The private assurance scheme standards operated by licensing the certification bodies to conduct certifying process. Third party inspection is often being applied to ensure there is no conflict of interest [15]. The certification bodies must undergo accreditation by the United Kingdom Accreditation Service to EN ISO/IEC 17065:2012. Based on this requirement, the certification bodies are responsible for providing sufficient objective evidence to support the decision. The comments provided by the assessors, in this study, are considered by the certification bodies as the objective evidence. Whether the evidence directly reveal the animal welfare status to support the certification process or whether they promote better animal welfare became the main focus of this study. By comparing the three types of reports, it was found that there were distinct features of each scheme. The ADF farm reports contained vast amounts of comments, approximately three times those in the SA reports, and nearly thirty times the CC farm report comments. However, the resource-based comments still occupied a major proportion in the certification process in the ADF. The ADF assessors were asked to check/fill more questions than the CC inspectors and the SA assessors within a similar time scale. For example, while the three standards all covered whether feed is enough to maintain health and whether there is adequate access to feed and water, the questions used to ascertain this information were structured differently.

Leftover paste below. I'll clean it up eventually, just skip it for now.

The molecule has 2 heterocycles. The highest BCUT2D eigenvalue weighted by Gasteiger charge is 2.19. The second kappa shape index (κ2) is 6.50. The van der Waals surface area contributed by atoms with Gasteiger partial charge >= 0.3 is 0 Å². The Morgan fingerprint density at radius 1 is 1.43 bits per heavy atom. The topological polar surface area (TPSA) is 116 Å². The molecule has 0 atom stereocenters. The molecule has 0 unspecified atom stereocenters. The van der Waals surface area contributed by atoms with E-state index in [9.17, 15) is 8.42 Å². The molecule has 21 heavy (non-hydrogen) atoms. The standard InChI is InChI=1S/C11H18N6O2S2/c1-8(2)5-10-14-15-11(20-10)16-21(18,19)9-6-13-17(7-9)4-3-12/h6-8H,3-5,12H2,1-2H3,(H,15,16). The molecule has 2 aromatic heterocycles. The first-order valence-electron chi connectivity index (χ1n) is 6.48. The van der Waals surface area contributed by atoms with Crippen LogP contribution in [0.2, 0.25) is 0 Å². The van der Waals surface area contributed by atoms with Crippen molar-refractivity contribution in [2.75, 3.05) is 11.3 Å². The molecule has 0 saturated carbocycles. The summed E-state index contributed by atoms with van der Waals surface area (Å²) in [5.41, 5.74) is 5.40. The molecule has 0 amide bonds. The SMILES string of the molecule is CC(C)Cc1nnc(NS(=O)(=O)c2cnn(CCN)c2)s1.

Sections related to feed and water in the SA farm reports were mostly checking the resource of feed being organic compounds and to assess the animal welfare aspect, the SA assessors used body condition scoring of 20 cows for sufficiency of diet, under the ‘thin cow’ section. In the CC farm reports, three questions were asked about the sufficiency and accessibility of diet/water and two questions were about whether feed/water or feeding/watering equipment was causing stock any unnecessary pain and suffering, all of which are based on Council Directive 98/58/EC of 20 July 1998 concerning the protection of animals kept for farming purposes. The ADF farm reports contained five questions covering sufficiency and accessibility of feed and water, in a similar way to the CC farm reports. However, there were ten more questions based on The Animal Feed (England) Regulations 2010 for feed hygiene reflecting the stated major aim of ADF assurance being food safety.
Another interpretation for the large proportion of resource-based comments might be that some resource-based measures are seen to be more practical and less subjective [16,17]. A focus group study found that assessors thought the problem with outcome-based measures was that they were time-consuming [18].